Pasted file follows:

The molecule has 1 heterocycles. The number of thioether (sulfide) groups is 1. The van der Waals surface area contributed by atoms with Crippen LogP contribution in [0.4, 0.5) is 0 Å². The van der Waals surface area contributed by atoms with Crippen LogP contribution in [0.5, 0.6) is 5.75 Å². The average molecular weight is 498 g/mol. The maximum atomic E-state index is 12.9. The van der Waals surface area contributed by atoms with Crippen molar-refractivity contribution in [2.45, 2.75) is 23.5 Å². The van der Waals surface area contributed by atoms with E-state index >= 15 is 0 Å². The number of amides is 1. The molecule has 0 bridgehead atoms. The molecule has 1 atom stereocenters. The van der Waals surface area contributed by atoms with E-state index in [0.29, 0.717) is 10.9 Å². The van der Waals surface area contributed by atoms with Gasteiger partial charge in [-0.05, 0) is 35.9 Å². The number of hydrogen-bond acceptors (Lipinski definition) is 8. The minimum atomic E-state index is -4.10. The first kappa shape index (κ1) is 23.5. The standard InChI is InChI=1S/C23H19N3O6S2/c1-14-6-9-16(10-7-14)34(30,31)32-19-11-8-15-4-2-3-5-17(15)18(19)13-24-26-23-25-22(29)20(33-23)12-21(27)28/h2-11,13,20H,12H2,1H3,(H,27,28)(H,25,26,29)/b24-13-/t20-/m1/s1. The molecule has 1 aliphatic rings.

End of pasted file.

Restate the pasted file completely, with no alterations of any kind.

The molecule has 1 heterocycles. The number of thioether (sulfide) groups is 1. The van der Waals surface area contributed by atoms with Crippen LogP contribution in [0.4, 0.5) is 0 Å². The van der Waals surface area contributed by atoms with Crippen LogP contribution in [0.5, 0.6) is 5.75 Å². The average molecular weight is 498 g/mol. The maximum atomic E-state index is 12.9. The van der Waals surface area contributed by atoms with Crippen molar-refractivity contribution in [2.45, 2.75) is 23.5 Å². The van der Waals surface area contributed by atoms with E-state index >= 15 is 0 Å². The number of amides is 1. The molecule has 0 bridgehead atoms. The molecule has 1 atom stereocenters. The van der Waals surface area contributed by atoms with E-state index in [0.29, 0.717) is 10.9 Å². The van der Waals surface area contributed by atoms with Gasteiger partial charge in [-0.05, 0) is 35.9 Å². The number of hydrogen-bond acceptors (Lipinski definition) is 8. The minimum atomic E-state index is -4.10. The first kappa shape index (κ1) is 23.5. The standard InChI is InChI=1S/C23H19N3O6S2/c1-14-6-9-16(10-7-14)34(30,31)32-19-11-8-15-4-2-3-5-17(15)18(19)13-24-26-23-25-22(29)20(33-23)12-21(27)28/h2-11,13,20H,12H2,1H3,(H,27,28)(H,25,26,29)/b24-13-/t20-/m1/s1. The molecule has 1 aliphatic rings.